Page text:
What should I do to stop further infections?
If you have found the root cause of the infection do the following to prevent further infections:
- Convert uploaders/backdoors to web traps
- Increase the strictness of the WAF for the vulnerable site
- Greylist all IP-s involved.
1. Convert uploaders/backdoors to web traps
You can convert any .php file to a web trap using the bitninjacli command.
# bitninjacli --webhoneypot --file=/path/to/backdoor.php
2. Increase the strictness of the WAF
With the WAF 2.0 BitNinja module, you can set up a separate WAF ruleset for every domain pattern (a domain pattern is a domain and a path, for example, *example.com/wp-admin/* is a domain pattern)
If the safe minimum ruleset was not enough to catch the bad guys, feel free to set up a more strict ruleset template. The medium or strict ruleset template will increase the chance of stopping the attacker. In some cases, it is a good idea to go deeper and analyze the attack to find out which rules can block the infection.
3. Greylist all IP-s involved
The log analysis form the previous section will tell you how the attack was carried on. You have the IP of the attacker. Go ahead and greylist or blacklist it.
# bitninjacli --greylist --add=184.108.40.206
If you greylist the IP keep an eye on the logs about the IP to see if the attacker comes back to resolving the CAPTCHA. If they do, you can blacklist the IP. Greylisting is enough in most of the cases. Greylisting has the advantage of logging any further requests so you can analyze them to find out more about the attackers.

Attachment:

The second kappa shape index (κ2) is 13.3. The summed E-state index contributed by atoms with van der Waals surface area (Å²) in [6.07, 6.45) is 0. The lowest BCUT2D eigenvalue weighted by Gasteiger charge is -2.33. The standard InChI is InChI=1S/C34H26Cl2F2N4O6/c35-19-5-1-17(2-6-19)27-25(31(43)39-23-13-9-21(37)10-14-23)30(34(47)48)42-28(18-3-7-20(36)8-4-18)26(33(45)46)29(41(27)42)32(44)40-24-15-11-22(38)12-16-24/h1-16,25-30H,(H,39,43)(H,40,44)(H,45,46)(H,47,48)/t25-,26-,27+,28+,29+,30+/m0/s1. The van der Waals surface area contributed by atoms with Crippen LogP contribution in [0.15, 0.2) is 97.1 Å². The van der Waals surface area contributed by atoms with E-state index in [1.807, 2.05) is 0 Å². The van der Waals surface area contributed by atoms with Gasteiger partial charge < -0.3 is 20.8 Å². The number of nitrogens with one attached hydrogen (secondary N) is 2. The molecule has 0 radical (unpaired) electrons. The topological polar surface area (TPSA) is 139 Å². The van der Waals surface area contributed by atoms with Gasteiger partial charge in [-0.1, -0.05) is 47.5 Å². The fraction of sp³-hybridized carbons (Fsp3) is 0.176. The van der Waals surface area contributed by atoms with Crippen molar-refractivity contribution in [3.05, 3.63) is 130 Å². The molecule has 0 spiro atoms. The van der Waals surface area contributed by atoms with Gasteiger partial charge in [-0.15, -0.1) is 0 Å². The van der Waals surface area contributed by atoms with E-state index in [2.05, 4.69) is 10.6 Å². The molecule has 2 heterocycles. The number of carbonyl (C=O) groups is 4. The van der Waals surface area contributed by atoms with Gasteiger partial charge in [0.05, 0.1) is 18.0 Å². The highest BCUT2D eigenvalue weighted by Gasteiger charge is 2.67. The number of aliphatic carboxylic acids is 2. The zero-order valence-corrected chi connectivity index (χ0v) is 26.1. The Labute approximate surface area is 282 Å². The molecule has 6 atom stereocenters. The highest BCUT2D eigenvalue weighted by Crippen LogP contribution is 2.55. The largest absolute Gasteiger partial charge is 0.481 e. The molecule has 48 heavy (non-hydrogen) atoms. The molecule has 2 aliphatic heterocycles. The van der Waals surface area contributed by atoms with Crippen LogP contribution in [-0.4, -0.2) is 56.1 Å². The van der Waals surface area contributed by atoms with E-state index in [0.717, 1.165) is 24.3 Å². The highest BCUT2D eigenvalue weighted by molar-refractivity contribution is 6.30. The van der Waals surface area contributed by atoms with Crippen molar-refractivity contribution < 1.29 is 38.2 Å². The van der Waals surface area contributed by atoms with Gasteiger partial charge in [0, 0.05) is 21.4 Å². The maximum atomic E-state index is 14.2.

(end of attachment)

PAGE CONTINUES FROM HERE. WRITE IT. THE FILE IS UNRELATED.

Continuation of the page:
If you have found an uploader or a backdoor then you can list all the log lines related to the backdoor and greylist all IP-s which called the backdoor. We have prepared a script to help you parse apache2 log files and greylist Ips. Here’s how you can use it:
# cat access.log | grep /path/to/backdoor | /opt/bitninja/modules/Cli/scripts/greylist_apache_log.php
This command will list all unique IP-s from the log and greylist them.
Now, it's your turn
If any concern have arisen during these steps, please don’t hesitate to contact the ninjas at firstname.lastname@example.org. We are always happy to answer your questions.
Also, we’d highly appreciate if you would share with us, how you use BitNinja. How frequently do you login to Dashboard? Which modules are enabled? What menus do you visit regularly?